An advantageous tax

The think tank’s study extends to other segments of the automotive market with the same conclusion. Despite a higher price of 8,260 euros (bonus included), the electric Fiat 500 also comes out on top against the micro-hybrid version and this, at all the mileages studied with the exception of 60,000 kilometers. Here again, taxation leans in favor of the greenest version, as does the energy budget, the amount of which varies from 2,900 to 4,200 euros from 60,000 to 120,000 kilometres. The tax and social charges of the electric Fiat 500 amount to 1,853 euros against 3,267 for the micro-hybrid version.

The Peugeot 208 Allure is sold at a price of 30,700 euros (bonus included) in its electric version, 22,350 in its petrol version and 23,850 in diesel. From 60,000 to 120,000 kilometres, the connected version proves to be more economical when taking into account all the running costs. Same result for the Peugeot 2008, the Citroën C4, the Renault Mégane or the ID.3 confronted with Golf plug-in hybrids, petrol and diesel. For the Peugeot SUV and depending on the mileage, the cost of energy varies from 2,930 to 4,180 euros for electric, from 5,522 to 11,044 for gasoline and from 4,418 to 8,836 for diesel. The petrol version has fuel consumption of 5.9 l/100 km and the diesel 4.8 l/100 km.

For the Citroën C4, electric, petrol and diesel must pay 1,309, 9,110 and 9,632 euros in social security and tax charges respectively. Exemption from annual taxes on passenger vehicles does indeed play a decisive role.

A more difficult valuation on the used-vehicle market

If taxation and energy plead in favor of the electric, the depreciation of the vehicle remains the first expense item of a vehicle. Still according to the Arval Mobility Observatory, it represented 39.12% of the total cost of using a company vehicle in 2021, i.e. 15,481 euros over 48 months. This amount takes into account the list price with discount less the foreseeable resale value on the second-hand market at the end of the holding period.

For electric vehicles, the calculation of the residual value takes into account the ecological bonus of 4,000 euros. Displayed at 45,000 euros, a carbon-free vehicle will be estimated at 41,000 euros by funding bodies. The difference with the resale price on the second-hand market decreases, the residual value decreases and rents go up.

Another element to take into account, expensive to buy, technologies are poorly valued on the second-hand market. “The additional cost of electrical technologies reaches 8 to 10,000 euros on the price displayed in the catalog, explains Yoann Taitz, regional estimate and data manager for Autovista for France and Benelux. However, the higher this amount, the greater the depreciation will be and the lower the residual value will be. Here again, the depreciation runs counter to the economic competitiveness of electricity.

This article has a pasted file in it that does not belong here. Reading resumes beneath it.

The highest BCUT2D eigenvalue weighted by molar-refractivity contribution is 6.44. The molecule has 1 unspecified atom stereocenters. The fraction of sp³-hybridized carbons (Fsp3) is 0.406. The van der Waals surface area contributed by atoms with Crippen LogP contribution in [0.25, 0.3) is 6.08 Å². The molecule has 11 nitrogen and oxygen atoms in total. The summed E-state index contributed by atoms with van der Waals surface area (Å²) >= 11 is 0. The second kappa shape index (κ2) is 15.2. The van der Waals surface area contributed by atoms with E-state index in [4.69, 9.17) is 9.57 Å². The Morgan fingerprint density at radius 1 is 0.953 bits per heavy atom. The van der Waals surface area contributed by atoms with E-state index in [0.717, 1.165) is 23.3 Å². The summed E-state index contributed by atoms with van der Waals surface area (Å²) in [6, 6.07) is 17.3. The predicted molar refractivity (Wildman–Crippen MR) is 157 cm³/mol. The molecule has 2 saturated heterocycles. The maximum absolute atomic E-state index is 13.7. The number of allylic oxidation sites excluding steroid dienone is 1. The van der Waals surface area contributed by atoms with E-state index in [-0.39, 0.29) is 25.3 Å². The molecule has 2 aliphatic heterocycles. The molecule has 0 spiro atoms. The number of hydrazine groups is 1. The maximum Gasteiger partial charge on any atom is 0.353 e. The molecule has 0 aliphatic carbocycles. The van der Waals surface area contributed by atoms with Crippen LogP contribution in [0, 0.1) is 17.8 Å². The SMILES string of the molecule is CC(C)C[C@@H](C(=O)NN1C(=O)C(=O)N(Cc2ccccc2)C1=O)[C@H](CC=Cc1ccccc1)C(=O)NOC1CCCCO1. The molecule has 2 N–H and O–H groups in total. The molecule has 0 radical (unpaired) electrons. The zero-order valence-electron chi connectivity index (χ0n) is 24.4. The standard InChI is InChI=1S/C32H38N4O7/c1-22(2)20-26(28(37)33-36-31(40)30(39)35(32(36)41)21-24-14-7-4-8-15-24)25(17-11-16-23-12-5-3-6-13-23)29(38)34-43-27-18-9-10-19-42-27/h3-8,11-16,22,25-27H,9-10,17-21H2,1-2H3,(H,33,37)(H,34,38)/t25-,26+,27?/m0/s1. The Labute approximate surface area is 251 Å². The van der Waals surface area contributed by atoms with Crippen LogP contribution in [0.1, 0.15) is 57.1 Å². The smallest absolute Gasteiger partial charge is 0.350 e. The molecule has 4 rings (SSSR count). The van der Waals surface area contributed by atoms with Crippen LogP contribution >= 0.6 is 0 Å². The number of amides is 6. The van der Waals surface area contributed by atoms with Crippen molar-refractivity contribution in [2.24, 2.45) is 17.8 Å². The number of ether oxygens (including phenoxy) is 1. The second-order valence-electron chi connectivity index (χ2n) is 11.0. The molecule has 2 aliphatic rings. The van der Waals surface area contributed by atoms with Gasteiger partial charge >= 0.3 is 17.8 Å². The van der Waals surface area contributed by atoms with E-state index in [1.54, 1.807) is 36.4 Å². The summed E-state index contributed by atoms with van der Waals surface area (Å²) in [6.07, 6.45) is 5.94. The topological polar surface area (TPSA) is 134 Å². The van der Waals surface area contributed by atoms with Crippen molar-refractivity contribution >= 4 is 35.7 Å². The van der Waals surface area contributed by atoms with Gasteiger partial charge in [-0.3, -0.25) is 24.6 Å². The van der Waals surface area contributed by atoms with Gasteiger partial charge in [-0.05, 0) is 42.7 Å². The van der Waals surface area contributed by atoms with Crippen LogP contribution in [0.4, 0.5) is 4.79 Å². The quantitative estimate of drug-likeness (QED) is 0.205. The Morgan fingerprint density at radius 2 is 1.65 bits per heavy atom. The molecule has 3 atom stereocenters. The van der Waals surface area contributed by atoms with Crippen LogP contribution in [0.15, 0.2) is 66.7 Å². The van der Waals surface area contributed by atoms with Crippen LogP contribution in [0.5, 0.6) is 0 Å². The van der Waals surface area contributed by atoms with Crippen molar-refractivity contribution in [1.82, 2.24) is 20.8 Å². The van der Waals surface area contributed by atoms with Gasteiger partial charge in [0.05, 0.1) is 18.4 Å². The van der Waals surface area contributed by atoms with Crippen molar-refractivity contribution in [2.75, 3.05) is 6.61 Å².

The environment also impacts residual values. The establishment of Low Emission Zones stimulates demand when the difficulties encountered for recharging act in the opposite direction. “On the other hand, recovering 80% of the autonomy in 15 to 20 minutes, as is the case with Porsche and the Korean manufacturers, raises the prices on the VO market”, specifies Yoann Taitz.

A difference of 20% on residual values

Faced with the shortage of electronic components, longer delivery times on the new market and rising fuel prices, second-hand electric vehicles are enjoying growing interest. “Since January, the residual values ​​of electric vehicles have increased sharply and continuously while remaining lower than those of thermal models, specifies Yoann Taitz. Over 36 months and 45,000 kilometers and with a comparable vehicle, the difference is 20%.

According to Autovista, on the criterion of total cost of use, electric is more attractive than thermal. Over 36 months, the automotive data specialist estimates the difference at 1,500 or 2,000 euros with diesel and 1,000 euros with gasoline.

Long-term rental company of the BMW group, Alphabet sees its orders for electric vehicles explode. With this technology, contract durations and mileage are shortened to 12,000 kilometers per year. At the head of 100,000 vehicles in France, Alphabet points out the economic advantages of electric. “The financial rents associated with services represent half of the TCO on average, calculates Julien Chabbal, director of sales and marketing. Maintenance and tires favor electric over thermal. But it is above all energy and tax incentives that tip the balance in favor of electricity.

Reduced maintenance

Another criterion of appreciation, an electric motor integrates fewer parts than a thermal block, the points of friction are fewer and its reliability is higher. Under these conditions, there are fewer breakdowns and maintenance requires fewer interventions. Another advantage, the electric implies a calmer driving which allows to preserve the brakes and the tires.

A specialist in fleet management on behalf of companies, Direct Fleet takes into account all costs and considers the energy item to be particularly differentiating. With a full tank of cheaper kilowatts, gasoline and diesel are disqualified and the difference widens when the use is more intensive. For Direct Fleet, internal combustion is more competitive at less than 1,000 kilometers per month, the costs balance out at 2,000 kilometers and electric takes over from 3,000 kilometers.

When battery life meets user needs, companies have no economic reason to reject electric. The only downside, but a major one, is the question of charging, which still dampens enthusiasm with a network of public terminals that is still too fragmented.



Toyota Prius, the maturity of the first rope

NEW – Unveiled at the Los Angeles show, the fifth generation of the mother of all hybrids is even more efficient.